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What Does the Budget Deal Mean for Kids?

by Deirdre Byrne, Director of Policy, Children's Health Fund

After months of wrangling and posturing, Congress passed and President Obama is expected to sign a budget bill that allows the U.S. to meet debt obligations by raising the debt ceiling.  In exchange for lifting the debt ceiling, Congressional leaders agreed to a budget deal that aims to cut at least $2.1 and up to $2.4 trillion in federal government spending over the next ten years.  The deal would accomplish these savings in a series of steps:

  1. An initial $917 billion cut over 10 years through discretionary spending caps on defense and non-defense programs. It is not yet clear how safety net programs for kids will be impacted by this first wave of cuts, but since children's programs make up 20 percent of non-defense discretionary spending in the federal budget, kids will certainly not be held harmless.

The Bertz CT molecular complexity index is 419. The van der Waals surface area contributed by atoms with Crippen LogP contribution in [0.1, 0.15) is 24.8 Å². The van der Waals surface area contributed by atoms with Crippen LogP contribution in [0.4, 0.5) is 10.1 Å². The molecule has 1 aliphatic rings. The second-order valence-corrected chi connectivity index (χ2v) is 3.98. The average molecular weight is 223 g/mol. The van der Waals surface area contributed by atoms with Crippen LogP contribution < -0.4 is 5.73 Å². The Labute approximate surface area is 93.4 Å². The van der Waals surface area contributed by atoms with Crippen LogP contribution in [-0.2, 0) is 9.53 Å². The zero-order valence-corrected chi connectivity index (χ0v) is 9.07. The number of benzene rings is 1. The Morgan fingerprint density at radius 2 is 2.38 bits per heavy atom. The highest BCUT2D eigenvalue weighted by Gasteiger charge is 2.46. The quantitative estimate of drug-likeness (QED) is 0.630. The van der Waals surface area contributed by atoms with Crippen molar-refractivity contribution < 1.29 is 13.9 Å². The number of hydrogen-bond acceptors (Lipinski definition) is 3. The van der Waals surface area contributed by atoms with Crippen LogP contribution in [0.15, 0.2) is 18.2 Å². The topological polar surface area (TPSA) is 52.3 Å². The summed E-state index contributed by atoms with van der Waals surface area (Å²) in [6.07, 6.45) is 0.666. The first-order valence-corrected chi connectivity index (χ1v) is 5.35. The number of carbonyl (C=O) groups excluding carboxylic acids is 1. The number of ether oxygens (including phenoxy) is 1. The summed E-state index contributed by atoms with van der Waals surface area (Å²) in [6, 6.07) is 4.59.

2. A bi-partisan Joint Committee made up of 12 Members of Congress is tasked with finding an additional $1.5 trillion in cuts by November 23, 2011.  Everything is on the table for the Joint Committee in terms of cuts, including Medicaid and CHIP in addition to Social Security, Medicare, defense and non-defense discretionary spending, and tax increases. 
     
  3. Congress must act on the Joint Committee’s recommendations by December 23, 2011.
     
  4. If Congress does not act by the deadline, an automatic $1.2 trillion in across-the-board cuts will go into effect.  In good news, Social Security, Medicaid, CHIP and certain other programs benefitting vulnerable children and their families are protected from automatic cuts. Unfortunately, other programs serving children may still be subject to cuts.

While this deal may be necessary to safeguard the economy and our country’s financial standing in the world, it doesn’t go far enough to protect children and families against painful cuts to critical programs.  In addition, these cuts come at a particularly tough time, with millions unemployed and increasing numbers of children facing poverty. 

We will continue to monitor the details to further see how these initial cuts impact kids and will continue to fight to ensure this new Joint Committee holds children harmless from painful cuts. 

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